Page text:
Button nose vs. Flat-Nose Wadcutter

© 2014 – Ed Harris


Q- I read your article in a Fouling Shot about the full power 38 wadcutter. I have two fine old Hensley and Gibbs button nose 148g molds and I love them. My question is how does the button nose stack up against the double end for terminal ballistics? I assume that penetration will be similar but I wonder about the compression damage as mentioned in your article. I have no reasonable way to test performance. I've shot quarts of them over 3.2g of bullseye and lately AA2. Accuracy is great and they only drop a foot at 100 yds. out of 4" and 6' barrels of course. The same 38's work very well in my 4" titanium .357 Taurus Tracker pack gun. Thanks.

A.     The purpose of the button nose is to provide ramp contact to enhance feeding reliability in semi-auto match pistols and to smooth flight aerodynamics at subsonic velocities; however, I doubt the presence of the button has much influence on the terminal performance of a cast bullet fired at subsonic velocity. 

In soft, swaged factory bullets, the ridge produced by forming the button will rivet and expand somewhat when fired at striking velocities over about 850 fps, whereas typical cast wadcutters do not upset at all until driven supersonic.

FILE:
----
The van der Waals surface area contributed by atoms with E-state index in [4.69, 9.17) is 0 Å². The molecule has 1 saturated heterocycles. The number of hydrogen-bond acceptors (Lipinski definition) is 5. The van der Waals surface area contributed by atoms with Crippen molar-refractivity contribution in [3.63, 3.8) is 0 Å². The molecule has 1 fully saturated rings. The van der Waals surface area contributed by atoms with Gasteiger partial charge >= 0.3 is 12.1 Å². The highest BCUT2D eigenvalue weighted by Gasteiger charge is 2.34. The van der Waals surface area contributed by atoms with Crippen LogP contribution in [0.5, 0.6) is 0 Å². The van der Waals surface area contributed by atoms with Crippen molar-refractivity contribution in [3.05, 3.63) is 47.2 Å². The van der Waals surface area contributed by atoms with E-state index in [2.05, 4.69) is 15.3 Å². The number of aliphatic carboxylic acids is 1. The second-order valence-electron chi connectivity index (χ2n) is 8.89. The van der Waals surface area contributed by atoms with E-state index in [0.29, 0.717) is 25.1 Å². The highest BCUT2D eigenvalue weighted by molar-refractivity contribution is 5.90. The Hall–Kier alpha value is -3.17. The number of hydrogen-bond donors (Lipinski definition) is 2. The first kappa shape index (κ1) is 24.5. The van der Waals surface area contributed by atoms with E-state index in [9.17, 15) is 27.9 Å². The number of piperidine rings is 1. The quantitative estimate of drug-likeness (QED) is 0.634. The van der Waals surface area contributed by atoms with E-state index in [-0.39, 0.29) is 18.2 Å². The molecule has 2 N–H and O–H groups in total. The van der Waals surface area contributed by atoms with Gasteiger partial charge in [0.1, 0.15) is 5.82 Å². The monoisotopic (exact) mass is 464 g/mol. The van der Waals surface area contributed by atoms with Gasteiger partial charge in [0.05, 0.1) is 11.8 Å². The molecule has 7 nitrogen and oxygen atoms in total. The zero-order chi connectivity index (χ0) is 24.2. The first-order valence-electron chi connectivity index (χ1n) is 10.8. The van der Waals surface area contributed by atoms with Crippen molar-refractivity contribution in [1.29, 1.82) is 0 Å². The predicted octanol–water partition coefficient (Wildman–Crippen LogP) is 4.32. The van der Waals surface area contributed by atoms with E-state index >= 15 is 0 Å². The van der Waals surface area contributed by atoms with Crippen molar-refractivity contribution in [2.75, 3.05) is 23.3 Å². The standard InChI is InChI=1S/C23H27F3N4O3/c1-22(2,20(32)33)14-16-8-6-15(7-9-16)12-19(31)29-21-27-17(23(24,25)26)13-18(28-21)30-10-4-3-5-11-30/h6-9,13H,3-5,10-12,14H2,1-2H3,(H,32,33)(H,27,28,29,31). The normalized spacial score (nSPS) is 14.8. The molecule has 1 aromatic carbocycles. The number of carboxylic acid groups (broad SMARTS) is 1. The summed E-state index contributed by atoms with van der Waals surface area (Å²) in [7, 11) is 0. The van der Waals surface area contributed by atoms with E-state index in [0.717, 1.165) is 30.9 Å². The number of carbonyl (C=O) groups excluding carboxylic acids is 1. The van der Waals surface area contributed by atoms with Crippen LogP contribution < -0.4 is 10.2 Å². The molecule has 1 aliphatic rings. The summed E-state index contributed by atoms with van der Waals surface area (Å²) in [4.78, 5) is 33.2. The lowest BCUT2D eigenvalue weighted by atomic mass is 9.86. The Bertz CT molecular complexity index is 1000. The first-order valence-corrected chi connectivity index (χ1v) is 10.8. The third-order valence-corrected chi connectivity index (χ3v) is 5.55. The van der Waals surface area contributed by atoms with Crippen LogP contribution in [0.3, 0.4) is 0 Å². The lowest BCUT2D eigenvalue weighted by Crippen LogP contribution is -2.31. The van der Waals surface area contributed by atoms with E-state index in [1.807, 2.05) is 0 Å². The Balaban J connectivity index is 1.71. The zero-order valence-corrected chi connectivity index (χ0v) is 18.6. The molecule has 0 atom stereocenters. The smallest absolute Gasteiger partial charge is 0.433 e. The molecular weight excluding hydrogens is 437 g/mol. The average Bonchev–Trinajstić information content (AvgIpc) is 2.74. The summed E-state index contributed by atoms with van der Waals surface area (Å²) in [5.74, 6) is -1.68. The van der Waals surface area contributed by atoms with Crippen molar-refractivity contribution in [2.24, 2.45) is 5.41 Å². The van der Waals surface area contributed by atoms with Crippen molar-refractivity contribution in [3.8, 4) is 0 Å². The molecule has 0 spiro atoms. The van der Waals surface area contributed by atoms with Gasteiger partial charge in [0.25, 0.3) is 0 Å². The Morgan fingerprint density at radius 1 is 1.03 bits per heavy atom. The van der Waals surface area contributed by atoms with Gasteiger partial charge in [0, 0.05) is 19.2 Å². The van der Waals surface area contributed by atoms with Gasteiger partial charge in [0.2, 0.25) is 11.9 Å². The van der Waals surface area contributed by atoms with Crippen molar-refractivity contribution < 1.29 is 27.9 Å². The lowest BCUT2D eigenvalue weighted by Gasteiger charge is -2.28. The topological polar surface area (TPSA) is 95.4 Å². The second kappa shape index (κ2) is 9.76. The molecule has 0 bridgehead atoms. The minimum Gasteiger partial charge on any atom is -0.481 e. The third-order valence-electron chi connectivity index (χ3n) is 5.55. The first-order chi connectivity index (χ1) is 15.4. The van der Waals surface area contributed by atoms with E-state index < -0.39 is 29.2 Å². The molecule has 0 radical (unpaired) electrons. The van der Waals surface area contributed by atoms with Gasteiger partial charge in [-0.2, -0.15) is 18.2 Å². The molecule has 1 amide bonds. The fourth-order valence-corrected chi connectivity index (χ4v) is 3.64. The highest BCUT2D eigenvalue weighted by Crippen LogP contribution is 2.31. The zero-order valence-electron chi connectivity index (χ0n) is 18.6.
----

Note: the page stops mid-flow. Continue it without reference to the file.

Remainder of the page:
In my testing Remington factory Hollow Base WadCutter (HBWC) bullets expanded to about .40 in water when driven with 3.5 grains of Bullseye and shot into water jugs from barrels 6 inches or longer. Riveting was insignificant in shorter barrels or with lighter loads.  Expansion improves crush, but reduces penetration slightly.  The advantage of the HBWC is that it is most forgiving of poor bullet fit resulting mismatch of bullet to cylinder and barrel size.

Double Ended WadCutters (DEWC’s) can be driven to higher velocity without base deformation which may result in gun damage. Orienting the sprue cut forward provides a uniform base and places casting defects where they do the least harm.  I have never been able to prove to my satisfaction that one type of bullet was any more accurate than the other if loads were optimized for the particular pistol and bullet type.  Good cast bullets will equal or exceed the 50-yard grouping of all but the best Winchester or Remington factory match bullets.  The best cast bullets approach the 50-yard grouping of factory midrange loads closely enough that any difference is not important for any but the most severe competition.


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